Upon challenge by the U.S. Chamber of Commerce and other agencies, the District Court determined that AB 51 violated the FAA as it placed arbitration agreements on unequal footing with other agreements and subjected employers who required their employees to enter into arbitration agreements to civil and criminal penalties, thereby undermining the FAA’s goals of promoting arbitration. On appeal, the Ninth Circuit reversed the District Court’s decision in part and found that AB 51 was not entirely preempted by the FAA. The majority of the Court concluded that because AB 51 addressed only “pre-agreement employer behavior” and not the actual arbitration agreement, the law did not invalidate or render unenforceable arbitration agreements covered by the FAA and therefore was not preempted by the FAA. The majority went on to hold that the FAA preempted AB 51 only to the extent that this rule imposed civil or criminal penalties on employers who executed arbitration agreements governed by the FAA. The majority’s analysis was challenged in the dissenting opinion. The dissent found that the FAA resoundingly invalidated any law that impeded the formation of arbitration agreements and, as such, AB 51 on the whole violated the FAA. Moreover, the dissent considered the State of California’s attempt to “workaround” the FAA by focusing on pre-agreement behavior as an attempt to circumvent the FAA and thwart the preemptive provisions of the FAA.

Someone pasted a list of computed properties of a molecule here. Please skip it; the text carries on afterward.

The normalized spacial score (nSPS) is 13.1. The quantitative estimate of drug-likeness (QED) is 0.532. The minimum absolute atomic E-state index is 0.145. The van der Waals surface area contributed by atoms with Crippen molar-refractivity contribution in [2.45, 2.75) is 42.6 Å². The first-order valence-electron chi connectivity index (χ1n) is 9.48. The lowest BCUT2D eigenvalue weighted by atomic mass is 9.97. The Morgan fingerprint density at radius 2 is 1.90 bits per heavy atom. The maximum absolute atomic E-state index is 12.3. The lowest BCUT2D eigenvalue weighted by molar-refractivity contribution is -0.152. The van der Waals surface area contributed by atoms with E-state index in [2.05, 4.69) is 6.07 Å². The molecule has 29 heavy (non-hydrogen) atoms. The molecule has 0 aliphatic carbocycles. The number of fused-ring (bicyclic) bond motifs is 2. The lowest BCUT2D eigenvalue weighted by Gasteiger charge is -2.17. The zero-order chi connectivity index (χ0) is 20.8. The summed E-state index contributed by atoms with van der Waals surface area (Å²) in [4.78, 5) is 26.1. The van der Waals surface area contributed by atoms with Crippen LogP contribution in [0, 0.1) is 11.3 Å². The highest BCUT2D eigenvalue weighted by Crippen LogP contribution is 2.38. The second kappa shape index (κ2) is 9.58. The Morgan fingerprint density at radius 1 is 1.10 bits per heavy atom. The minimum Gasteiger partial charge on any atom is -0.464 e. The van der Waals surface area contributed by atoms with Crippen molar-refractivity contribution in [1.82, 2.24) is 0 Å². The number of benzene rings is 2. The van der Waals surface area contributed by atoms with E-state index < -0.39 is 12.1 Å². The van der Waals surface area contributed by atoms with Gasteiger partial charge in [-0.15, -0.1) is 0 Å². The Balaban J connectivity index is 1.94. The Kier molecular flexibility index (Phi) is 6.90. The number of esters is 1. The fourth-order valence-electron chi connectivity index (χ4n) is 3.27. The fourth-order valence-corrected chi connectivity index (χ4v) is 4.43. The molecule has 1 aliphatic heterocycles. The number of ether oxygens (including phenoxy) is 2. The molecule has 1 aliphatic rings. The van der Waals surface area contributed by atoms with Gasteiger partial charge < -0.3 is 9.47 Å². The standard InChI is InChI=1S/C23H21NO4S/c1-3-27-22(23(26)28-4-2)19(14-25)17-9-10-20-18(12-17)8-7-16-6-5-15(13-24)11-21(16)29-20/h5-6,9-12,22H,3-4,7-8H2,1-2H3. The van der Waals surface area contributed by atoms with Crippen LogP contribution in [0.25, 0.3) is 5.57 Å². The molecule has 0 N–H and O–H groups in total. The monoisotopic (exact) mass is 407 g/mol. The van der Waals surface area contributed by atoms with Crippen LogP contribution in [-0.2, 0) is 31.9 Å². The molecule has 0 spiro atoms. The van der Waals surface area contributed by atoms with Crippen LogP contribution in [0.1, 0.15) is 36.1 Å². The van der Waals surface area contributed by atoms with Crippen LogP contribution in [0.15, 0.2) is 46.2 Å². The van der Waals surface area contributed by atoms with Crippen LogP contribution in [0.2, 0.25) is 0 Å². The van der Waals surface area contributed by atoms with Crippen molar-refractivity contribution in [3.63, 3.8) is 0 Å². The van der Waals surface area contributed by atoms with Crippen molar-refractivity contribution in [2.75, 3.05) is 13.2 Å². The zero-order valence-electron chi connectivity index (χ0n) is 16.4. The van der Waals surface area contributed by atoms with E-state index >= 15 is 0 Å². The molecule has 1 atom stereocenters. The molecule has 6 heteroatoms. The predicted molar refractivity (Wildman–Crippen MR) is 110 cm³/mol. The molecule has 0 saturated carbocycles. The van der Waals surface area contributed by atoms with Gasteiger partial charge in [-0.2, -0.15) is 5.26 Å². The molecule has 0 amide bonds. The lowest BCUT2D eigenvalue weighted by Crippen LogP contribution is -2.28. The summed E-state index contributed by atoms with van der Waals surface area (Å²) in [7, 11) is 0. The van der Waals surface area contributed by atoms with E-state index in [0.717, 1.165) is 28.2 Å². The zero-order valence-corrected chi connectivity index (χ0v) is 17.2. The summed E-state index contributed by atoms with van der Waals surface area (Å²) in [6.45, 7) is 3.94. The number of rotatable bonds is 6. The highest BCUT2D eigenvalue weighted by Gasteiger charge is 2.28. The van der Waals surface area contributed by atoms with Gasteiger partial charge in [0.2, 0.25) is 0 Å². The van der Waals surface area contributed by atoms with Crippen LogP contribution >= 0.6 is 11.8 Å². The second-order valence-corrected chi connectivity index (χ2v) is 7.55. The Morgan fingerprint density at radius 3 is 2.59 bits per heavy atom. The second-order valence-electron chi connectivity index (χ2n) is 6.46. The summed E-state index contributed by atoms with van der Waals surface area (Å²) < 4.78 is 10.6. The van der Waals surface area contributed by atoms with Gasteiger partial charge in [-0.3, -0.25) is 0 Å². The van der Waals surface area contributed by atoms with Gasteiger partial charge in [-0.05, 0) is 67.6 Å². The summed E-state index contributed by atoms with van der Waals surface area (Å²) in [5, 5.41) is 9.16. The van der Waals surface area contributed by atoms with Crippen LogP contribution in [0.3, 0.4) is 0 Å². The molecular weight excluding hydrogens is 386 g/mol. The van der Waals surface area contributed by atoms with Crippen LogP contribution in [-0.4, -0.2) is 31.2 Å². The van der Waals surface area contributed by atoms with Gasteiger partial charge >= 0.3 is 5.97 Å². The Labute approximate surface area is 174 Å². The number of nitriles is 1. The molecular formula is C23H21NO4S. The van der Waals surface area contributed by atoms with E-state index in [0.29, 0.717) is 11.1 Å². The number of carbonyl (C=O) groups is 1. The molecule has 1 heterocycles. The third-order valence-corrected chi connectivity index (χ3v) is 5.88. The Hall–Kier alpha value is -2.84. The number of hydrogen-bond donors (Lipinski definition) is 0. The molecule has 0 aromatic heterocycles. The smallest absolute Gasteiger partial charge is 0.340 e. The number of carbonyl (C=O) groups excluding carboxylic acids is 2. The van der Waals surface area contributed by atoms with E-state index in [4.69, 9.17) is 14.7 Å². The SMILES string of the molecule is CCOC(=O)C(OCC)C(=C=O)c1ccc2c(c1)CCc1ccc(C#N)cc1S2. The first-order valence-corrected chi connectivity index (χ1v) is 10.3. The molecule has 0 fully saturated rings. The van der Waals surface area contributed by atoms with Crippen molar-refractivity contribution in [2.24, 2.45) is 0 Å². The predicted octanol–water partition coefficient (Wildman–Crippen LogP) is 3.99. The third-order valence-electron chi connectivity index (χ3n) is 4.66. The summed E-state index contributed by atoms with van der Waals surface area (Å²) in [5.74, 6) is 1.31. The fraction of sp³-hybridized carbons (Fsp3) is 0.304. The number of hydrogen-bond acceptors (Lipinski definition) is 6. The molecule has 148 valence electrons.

Although the U.S. Chamber of Commerce (and other agencies) immediately filed a petition for rehearing en banc, the original Ninth Circuit panel deferred consideration of this petition, choosing to await the Supreme Court’s pending decision in Viking River Cruises. The recent decision to withdraw the opinion is important as it suggests that the panel may rule that the FAA preempts AB 51 in its entirety. No date has been set as of yet for the rehearing.

  1. 2022 WL 4102492, at *1 (Del. Ch. Sept. 6, 2022).

  2. Id. at *1, 5. See In re Caremark Int’l Inc. Derivative Litig., 698 A.2d 959 (Del. Ch. 1996).

  3. Constr. Indus. Laborers Pension Fund, 2022 WL 4102492, at *1.

  4. Id., at *2, 14.

  5. Id. at *2, 11–12.

  6. Id. at * 10–11.

  7. Id. at *11, 13.

  8. See Firemen’s Ret. Sys. of St. Louis on behalf of Marriott Int’l, Inc. v. Sorenson, 2021 WL 4593777, at *19 (Del. Ch. Oct. 5, 2021) (noting that Caremark may hypothetically apply in the context of a cybersecurity breach if the Plaintiff can plead particularized facts showing the Board “consciously disregarded positive law” leading up to the breach). See also In re Caremark Int’l Inc. Derivative Litig., 698 A.2d at 967 (Caremark liability “is possibly the most difficult theory in corporation law upon which a plaintiff might hope to win a judgment.”).